you will need to invest in a RO/DI unit or you can get it at your local pet shop , most likely it will come premixed .

once you get things running put maybe 4 deli shrimps in a nylon stocking for easy clean up and you can begin your cycle

Cycle your salt tank - Aquarium Advice

remember don't rush anything all that will do is cause you issues


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Old 12-04-2017, 07:56 PM   #4
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Is this, Osmolator 3155 Auto Top Off - Tunze, needed? How much of a headache-relief device is it?
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Old 12-04-2017, 08:44 PM   #5
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Quote:
Originally Posted by timl View Post
Is this, Osmolator 3155 Auto Top Off - Tunze, needed? How much of a headache-relief device is it?


Ato in general are a huge A+. Iíve never run a tunze but have heard good things. I had a jbj unit and loved it. Currently have an internal Red Sea unit and canít get it to work right, think the float is messed up. They are amazing. I dump 5 gallons of top off into my sump everyday. Iíd rather it do it on its own.
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Old 12-04-2017, 08:49 PM   #6
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Thanks.
I think my tank is getting closer. The ammonia is still high but stuff is growing on the rocks. Hopefully, it will start changing to nitrite.
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Old 12-05-2017, 12:03 AM   #7
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Keep your lights off while you cycle. Itíll make the algae growth almost 0. No reason to have to worry about it when you elevate your nutrients to cycle the system.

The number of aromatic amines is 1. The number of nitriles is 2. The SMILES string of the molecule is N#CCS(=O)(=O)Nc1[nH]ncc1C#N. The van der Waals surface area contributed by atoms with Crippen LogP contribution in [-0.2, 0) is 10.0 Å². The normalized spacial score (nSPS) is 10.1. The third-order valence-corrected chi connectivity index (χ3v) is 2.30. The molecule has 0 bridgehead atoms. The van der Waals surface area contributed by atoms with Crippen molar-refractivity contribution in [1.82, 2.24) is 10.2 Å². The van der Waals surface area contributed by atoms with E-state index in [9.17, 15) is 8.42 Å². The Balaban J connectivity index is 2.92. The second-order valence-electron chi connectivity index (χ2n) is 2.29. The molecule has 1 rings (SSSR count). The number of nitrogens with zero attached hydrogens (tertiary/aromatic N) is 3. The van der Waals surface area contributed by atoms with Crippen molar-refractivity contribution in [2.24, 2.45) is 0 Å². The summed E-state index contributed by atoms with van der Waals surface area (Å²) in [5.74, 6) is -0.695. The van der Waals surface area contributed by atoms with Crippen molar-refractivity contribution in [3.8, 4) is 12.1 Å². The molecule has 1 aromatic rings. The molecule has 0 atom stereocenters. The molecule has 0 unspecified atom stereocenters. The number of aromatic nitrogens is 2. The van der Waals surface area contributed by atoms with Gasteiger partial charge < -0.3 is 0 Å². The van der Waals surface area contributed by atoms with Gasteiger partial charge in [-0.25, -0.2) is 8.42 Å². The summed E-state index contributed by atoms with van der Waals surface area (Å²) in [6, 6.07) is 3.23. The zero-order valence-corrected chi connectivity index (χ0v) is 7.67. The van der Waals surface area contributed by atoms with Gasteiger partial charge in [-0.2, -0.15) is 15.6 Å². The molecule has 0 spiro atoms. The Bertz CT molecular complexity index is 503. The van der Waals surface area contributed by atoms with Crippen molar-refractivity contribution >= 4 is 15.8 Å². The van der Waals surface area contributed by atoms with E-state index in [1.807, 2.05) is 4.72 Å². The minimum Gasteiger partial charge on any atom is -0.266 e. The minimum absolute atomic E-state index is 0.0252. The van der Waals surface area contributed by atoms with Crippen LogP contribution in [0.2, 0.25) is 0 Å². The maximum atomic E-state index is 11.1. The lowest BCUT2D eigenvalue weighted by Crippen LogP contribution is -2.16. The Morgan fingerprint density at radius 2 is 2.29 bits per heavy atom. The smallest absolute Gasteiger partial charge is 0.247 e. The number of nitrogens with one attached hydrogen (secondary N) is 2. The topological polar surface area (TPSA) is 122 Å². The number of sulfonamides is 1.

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Old 12-19-2017, 09:24 AM   #8
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I have a water flow problem. I have an overflow pump draining water into the sump tank and a return pump in the sump. Everything flows beautifully unless the power flashes, and I am talking just flashes. It is enough to create a problem. The water reverse flows in the return pump and overflows everything. The return pump is not strong enough to re-start the proper flow. How do I make the overflow system stop when the water reaches a certain level in the sump or set up the return system so it doesn't backflow?

http://www.drsfostersmith.com/images...C_844-fish.jpg is what I have.

http://ecx.images-amazon.com/images/I/51PnCocHzDL.jpg is the return pump.

https://encrypted-tbn0.gstatic.com/i...06iMqwUOCHDu8I. This is pretty much how I have it set up. The only difference is I have a shutoff valve for the return.
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Old 12-19-2017, 01:41 PM   #9
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It sounds like it is working as intended and that there is too much water in the system. An overflow will run until there isnít any water able to flow into it.
With the brownouts you are experiencing, the return pump isnít starting back up quickly enough to keep the system in fluid motion. The problem isnít the overflow, itís the return pump not starting up quickly enough to prevent an issue.
When sumps are designed, they can only hold so much water and should be done so to hold enough water Incase something like this happens, and they do happen. It did on mine all the time from brown and black outs.
The only other option to assist would to not have the plumbing of the return pump in the water itself to assist with less water flowing into the system, depending on how low into the system. If it is lower than the overflow then the water level will drain to it, rather than the overflow.
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Old 12-19-2017, 04:33 PM   #10
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I used to deal with that for a long time . I finally broke down and got a lift pump it took everything I always complained about away now things run smooth . trust me when I say you'll be glade you spent that 20 bucks after you see the difference